We can’t pretend to be overly enamored with former “car czar” Steve Rattner, who oversaw the auto bailout before being disgraced for his role in a New York pension fund pay-for-play scandal. Still, the guy was in the thick of things during last year’s negotiations over Detroit’s rescue, so he knows where the bodies are buried. And in his new book, Overhaul, which has been released to select outlets ahead of its October 14 publication, he tells a whole lot of stories about the months of bailout proceedings that led to the rescue of GM and Chrysler. Of course, Rattner has an agenda in all this, namely proving that
so he’s not necessarily an unbiased source. But with grains of salt at the ready, let’s dive into his spilled guts and see if what secrets lie beneath.
For one thing, Rattner reveals that the auto bailout was going to cost $100b instead of the eventual $85b pricetag. But hey, what’s $15b between friends? Rattner also claims that GM was nearly ousted from the RenCen. Or, more precisely, Fritz Henderson suggested moving GM’s headquarters to the Warren Tech Center, as a symbol of GM’s commitment to “hands on management.”According to the DetN,
Rattner praised the idea. But a White House aide, Brian Deese, who has been heavily involved in auto policy, denounced it.
“Are you out of your mind?” Rattner quoted Deese as saying. “Think what it would do to Detroit.”
The White House even commissioned an outside analysis of the impact a move would have on Detroit property values, Rattner wrote. The answer: an estimated “double-digit hit on already deflated real estate prices.”
Leaving the RenCen “made a lot of strategic sense,” Rattner wrote. But Michigan native Gene Sperling, a U.S. Treasury Department official, was one of many who fought the idea.
“It’s over for Detroit if you do this,” Sperling yelled in a meeting, Rattner recalled. “Don’t do this to (Detroit Mayor) Dave Bing… He’s a good man trying to do a good thing.”
Is it any surprise that Detroit hometown boosterism ended up playing such an important role in the bailout of America’s “national auto industry”? Luckily, as Rattner points out
this unique intervention into a specific GM matter was never leaked to the press, saving us from having to explain how it comported with our policy of letting GM and Chrysler manage their own affairs.
Rattner said he politely rejected the idea, because there was too much overlap. But he asked Ghosn: “Would you be interested in becoming CEO of GM?”
“I knew it was a long shot and was not surprised when he deftly demurred,” Rattner recalled.
But that wasn’t the only difficulty with foreign execs.
Fiat CEO Sergio Marchionne, he said, clashed with UAW President Ron Gettelfinger and sought to take advantage of the president’s timetable, which required a quick tie-up between Fiat and Chrysler.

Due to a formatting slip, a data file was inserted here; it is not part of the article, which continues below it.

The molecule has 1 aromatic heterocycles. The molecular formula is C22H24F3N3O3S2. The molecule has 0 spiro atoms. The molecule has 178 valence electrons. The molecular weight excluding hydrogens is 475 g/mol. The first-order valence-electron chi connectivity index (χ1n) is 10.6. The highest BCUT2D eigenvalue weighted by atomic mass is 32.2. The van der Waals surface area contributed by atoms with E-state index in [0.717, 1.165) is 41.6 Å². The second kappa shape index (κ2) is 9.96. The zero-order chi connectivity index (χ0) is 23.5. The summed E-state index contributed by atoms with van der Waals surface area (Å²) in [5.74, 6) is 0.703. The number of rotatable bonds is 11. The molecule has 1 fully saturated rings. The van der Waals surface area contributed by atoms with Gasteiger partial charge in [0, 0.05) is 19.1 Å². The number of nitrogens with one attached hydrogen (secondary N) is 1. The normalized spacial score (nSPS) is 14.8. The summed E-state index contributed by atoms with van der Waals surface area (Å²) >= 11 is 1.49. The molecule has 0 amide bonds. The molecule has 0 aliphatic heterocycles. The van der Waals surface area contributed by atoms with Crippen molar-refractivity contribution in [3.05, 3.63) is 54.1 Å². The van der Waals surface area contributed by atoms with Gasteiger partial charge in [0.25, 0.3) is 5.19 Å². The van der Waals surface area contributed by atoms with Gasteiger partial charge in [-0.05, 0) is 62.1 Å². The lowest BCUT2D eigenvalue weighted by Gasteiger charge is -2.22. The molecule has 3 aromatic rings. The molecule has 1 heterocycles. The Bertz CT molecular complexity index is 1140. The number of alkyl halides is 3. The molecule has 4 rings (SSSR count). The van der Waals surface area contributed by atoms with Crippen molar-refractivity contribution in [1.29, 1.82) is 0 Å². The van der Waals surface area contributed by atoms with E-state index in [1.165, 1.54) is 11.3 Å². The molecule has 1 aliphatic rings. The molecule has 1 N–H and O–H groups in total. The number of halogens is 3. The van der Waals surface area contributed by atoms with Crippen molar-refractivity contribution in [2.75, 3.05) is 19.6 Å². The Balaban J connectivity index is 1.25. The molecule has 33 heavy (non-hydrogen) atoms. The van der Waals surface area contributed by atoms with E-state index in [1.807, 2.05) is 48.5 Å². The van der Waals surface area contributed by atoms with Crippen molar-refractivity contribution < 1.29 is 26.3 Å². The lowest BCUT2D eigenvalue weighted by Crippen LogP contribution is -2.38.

Marchionne, he said, told Treasury officials: “This is a totally new ballgame.”
He also revealed that the government wanted Fiat to put up money for getting a 20 percent stake in Chrysler.
“We struggled to persuade Sergio to put up some cash,” Rattner wrote.
And we all know how that worked out. Meanwhile,
Marchionne, according to Rattner, told Gettelfinger about the need to accept a “culture of poverty” rather than a “culture of entitlement,” attacking, among other things, retiree health care benefits.
Gettelfinger responded angrily.
“Why don’t you come and sit with me and tell a 75-year-old widow that she can’t have surgery and that you killed her husband?” the union chief retorted.
According to Rattner, Obama stayed largely above the fray, asking sometime last November
Why can’t they make a Corolla?
But, it seems that the issue that most concerned Obama was the payoff to disgraced GM CEO Rick Wagoner
“I could see the president’s jaw muscles tighten,” Rattner recalled.
Obama had difficulty with the “notion of writing a check that was about 100 times the annual income of a GM worker to the CEO who had brought the company down.”
The president, he said, “grimaced and reluctantly acquiesced. I found it striking that the president of the United States had spent more time on an issue of executive pay than on the question of whether to dismiss a major CEO in the first place.”
Meanwhile, not everyone in the White House was even pro-bailout. The President’s Chief of Staff Rah Emmanuel reportedly asked
Why even save GM?
Fuck the UAW
Throughout the entire process that saved the auto industry, Rahm tirelessly defended and advocated on behalf of the auto workers. Any suggestion to the contrary is simply ridiculous
The book is history. We’re a new company and we have too much work to do and no time for book reviews.